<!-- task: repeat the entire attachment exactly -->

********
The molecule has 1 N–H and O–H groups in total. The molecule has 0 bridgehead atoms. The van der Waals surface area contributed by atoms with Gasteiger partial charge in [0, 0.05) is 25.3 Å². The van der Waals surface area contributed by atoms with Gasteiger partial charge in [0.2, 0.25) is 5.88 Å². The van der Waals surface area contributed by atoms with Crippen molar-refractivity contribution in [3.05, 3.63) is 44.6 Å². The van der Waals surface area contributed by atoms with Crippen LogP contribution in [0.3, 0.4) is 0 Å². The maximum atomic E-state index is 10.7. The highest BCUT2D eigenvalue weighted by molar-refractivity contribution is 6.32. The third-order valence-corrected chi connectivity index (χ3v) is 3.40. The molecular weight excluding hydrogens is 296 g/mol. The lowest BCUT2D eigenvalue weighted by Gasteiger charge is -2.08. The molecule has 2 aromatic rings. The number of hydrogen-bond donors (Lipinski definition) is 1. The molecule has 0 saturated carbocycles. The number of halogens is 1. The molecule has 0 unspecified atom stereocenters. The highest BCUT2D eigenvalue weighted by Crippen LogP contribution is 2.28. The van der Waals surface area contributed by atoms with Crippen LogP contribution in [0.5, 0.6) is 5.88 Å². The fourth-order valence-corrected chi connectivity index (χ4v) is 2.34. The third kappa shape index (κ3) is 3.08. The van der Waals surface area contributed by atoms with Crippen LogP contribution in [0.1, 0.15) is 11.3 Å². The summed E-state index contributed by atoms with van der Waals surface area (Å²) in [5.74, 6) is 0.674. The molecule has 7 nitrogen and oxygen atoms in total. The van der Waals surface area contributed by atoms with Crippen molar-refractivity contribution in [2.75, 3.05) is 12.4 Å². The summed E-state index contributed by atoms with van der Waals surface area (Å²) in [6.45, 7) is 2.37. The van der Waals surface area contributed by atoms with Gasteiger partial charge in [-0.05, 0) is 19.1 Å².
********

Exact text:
The molecule has 1 N–H and O–H groups in total. The molecule has 0 bridgehead atoms. The van der Waals surface area contributed by atoms with Gasteiger partial charge in [0, 0.05) is 25.3 Å². The van der Waals surface area contributed by atoms with Gasteiger partial charge in [0.2, 0.25) is 5.88 Å². The van der Waals surface area contributed by atoms with Crippen molar-refractivity contribution in [3.05, 3.63) is 44.6 Å². The van der Waals surface area contributed by atoms with Crippen LogP contribution in [0.3, 0.4) is 0 Å². The maximum atomic E-state index is 10.7. The highest BCUT2D eigenvalue weighted by molar-refractivity contribution is 6.32. The third-order valence-corrected chi connectivity index (χ3v) is 3.40. The molecular weight excluding hydrogens is 296 g/mol. The lowest BCUT2D eigenvalue weighted by Gasteiger charge is -2.08. The molecule has 2 aromatic rings. The number of hydrogen-bond donors (Lipinski definition) is 1. The molecule has 0 saturated carbocycles. The number of halogens is 1. The molecule has 0 unspecified atom stereocenters. The highest BCUT2D eigenvalue weighted by Crippen LogP contribution is 2.28. The van der Waals surface area contributed by atoms with Crippen LogP contribution in [0.5, 0.6) is 5.88 Å². The fourth-order valence-corrected chi connectivity index (χ4v) is 2.34. The third kappa shape index (κ3) is 3.08. The van der Waals surface area contributed by atoms with Crippen LogP contribution in [0.1, 0.15) is 11.3 Å². The summed E-state index contributed by atoms with van der Waals surface area (Å²) in [5.74, 6) is 0.674. The molecule has 7 nitrogen and oxygen atoms in total. The van der Waals surface area contributed by atoms with Crippen molar-refractivity contribution in [2.75, 3.05) is 12.4 Å². The summed E-state index contributed by atoms with van der Waals surface area (Å²) in [6.45, 7) is 2.37. The van der Waals surface area contributed by atoms with Gasteiger partial charge in [-0.05, 0) is 19.1 Å².